Attachment deficit? As in the reactive attachment disorder? Pure panic set it.

“Don’t worry,” she said. “He’s young enough that you can help him become securely attached fairly easily. You’ll have to therapeutically parent him, though.”

What in the world did that mean?

She went on to give us advice that would have sounded like psychobabble had we not seen attachment problems up close and personal.

She said that only John and I should hold Daniel, and that only I should feed him (not even John!). She told us that we should never let him hold his own bottle; he needed to depend on me to provide him with what he needed. He needed to be able to bond with and trust me. And then came the kicker: I needed to hold him and be face-to-face with him for almost eight hours a day!

My first thought was, Are you kidding me?

How in the world was I supposed to hold him for eight hours a day? We’d soon find out. We left the restaurant that day feeling unsettled and upset. In fact, I was gripped with fear and sick to my stomach. It’s hard to describe the dark cloud of dread that enveloped us. We prayed and reminded ourselves that Daniel was still young. We could fix this.

The truth is that God did a great thing for us that day. He reminded us what happens to kids when they don’t get the kind of start in life that He wants them to have.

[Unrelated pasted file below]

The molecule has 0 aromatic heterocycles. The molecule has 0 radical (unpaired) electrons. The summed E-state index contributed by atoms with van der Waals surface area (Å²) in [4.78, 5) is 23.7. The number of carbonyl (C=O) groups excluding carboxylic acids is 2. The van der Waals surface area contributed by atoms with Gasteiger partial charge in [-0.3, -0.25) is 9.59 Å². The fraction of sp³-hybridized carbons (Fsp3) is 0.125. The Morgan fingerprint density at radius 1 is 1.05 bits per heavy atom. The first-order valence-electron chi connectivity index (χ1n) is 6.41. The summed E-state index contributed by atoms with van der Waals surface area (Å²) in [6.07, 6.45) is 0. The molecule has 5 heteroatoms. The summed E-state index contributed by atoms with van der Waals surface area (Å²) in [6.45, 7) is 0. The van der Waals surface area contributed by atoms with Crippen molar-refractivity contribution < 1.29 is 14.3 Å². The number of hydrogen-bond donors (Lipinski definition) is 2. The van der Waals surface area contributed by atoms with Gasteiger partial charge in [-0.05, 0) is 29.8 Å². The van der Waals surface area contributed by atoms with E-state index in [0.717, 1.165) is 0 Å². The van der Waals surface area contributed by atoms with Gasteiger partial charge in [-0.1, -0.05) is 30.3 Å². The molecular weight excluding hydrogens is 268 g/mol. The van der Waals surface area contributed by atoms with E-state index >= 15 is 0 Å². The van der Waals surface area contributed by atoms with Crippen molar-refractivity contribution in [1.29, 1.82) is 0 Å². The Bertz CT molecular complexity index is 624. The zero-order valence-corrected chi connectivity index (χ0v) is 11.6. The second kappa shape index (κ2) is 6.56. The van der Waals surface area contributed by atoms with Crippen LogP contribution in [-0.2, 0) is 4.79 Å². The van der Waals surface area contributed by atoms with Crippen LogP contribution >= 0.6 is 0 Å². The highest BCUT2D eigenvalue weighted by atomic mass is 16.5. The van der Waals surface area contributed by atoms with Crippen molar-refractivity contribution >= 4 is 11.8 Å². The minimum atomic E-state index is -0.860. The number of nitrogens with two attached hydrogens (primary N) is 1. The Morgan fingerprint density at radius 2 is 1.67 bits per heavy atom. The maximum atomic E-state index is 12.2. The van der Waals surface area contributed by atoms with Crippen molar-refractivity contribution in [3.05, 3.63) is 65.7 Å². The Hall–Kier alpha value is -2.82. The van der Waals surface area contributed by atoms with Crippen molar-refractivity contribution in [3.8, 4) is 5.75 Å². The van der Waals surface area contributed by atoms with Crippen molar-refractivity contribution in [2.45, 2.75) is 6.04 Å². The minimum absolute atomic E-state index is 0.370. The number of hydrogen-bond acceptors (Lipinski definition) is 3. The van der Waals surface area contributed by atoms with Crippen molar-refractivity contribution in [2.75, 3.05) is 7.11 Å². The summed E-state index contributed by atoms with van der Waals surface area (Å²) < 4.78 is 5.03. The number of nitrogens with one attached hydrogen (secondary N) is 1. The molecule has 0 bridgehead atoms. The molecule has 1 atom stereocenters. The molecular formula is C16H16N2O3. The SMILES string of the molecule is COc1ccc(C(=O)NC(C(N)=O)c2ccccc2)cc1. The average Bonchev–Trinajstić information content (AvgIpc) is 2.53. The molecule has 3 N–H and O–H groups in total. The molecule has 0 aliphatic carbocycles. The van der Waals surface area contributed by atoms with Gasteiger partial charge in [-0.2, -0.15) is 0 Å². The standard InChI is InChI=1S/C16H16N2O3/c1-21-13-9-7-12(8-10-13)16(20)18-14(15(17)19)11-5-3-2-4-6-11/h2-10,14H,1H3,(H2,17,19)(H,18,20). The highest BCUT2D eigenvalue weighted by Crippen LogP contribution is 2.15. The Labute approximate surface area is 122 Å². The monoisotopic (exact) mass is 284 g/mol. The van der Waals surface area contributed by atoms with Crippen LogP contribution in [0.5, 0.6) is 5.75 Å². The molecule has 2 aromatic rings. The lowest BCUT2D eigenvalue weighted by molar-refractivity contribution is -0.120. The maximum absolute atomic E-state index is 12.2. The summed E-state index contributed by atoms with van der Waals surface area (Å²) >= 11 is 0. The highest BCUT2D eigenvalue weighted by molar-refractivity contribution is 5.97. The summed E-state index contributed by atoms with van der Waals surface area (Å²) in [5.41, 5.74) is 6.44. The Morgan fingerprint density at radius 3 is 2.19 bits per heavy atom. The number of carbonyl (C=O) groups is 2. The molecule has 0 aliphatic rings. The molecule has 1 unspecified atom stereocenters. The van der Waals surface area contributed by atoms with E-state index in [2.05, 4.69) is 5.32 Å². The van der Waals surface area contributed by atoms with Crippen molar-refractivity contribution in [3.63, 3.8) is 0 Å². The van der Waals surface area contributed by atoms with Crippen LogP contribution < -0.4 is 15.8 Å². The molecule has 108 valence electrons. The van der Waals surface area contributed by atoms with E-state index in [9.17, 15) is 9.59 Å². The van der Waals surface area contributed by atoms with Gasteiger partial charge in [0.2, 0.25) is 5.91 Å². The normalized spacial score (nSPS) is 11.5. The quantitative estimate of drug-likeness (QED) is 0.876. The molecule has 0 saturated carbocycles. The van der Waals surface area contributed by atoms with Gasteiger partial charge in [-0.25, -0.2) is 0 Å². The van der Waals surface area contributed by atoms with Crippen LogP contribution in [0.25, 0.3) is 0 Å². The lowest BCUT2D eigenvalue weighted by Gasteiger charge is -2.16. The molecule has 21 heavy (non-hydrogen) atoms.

It seemed like crazy advice that would only make our life harder in the short term. Instead, by God’s grace, we took this woman’s words very seriously. It was hard, but it was doable. We did what she said. Honestly, we were scared not to. I finally discovered the miracle of the baby sling, so at least I had my arms. And after several months of this therapeutic parenting, we saw a difference. Daniel began to make good eye contact, and he was much healthier emotionally, more engaged and more connected to us. He checked in with us if he were on a mission to do something. He shared his new-toy joy with us as he made new discoveries.

I still had to battle reasonable and unreasonable fears – reasonable fears that we’d not done enough to help Daniel become emotionally healthy, and unreasonable fears that at any moment he’d suddenly detach from us. John and I alternated the roles of worrier and assurer, and back and forth we went, supporting each other through the fear along the way.

Dynamic CTA Template Below


About the Author

Read More About:

You May Also Like

Lincoln Knowles
Attachment & Bonding

A Foster Care Story: Love, Loss and Blessings

We now see that the pain of our infertility was an opportunity to hear and know and seek God more deeply, to experience His love for us, and to prepare us to pass that love on to our daughters.

Foster dad with daughters

A Foster Care Story: The Father’s Perspective

I never really thought about foster parenting or adoption. I simply figured that I would one day marry and that my wife and I would together create a “traditional” family. My plan wasn’t actually a plan; it was an assumption.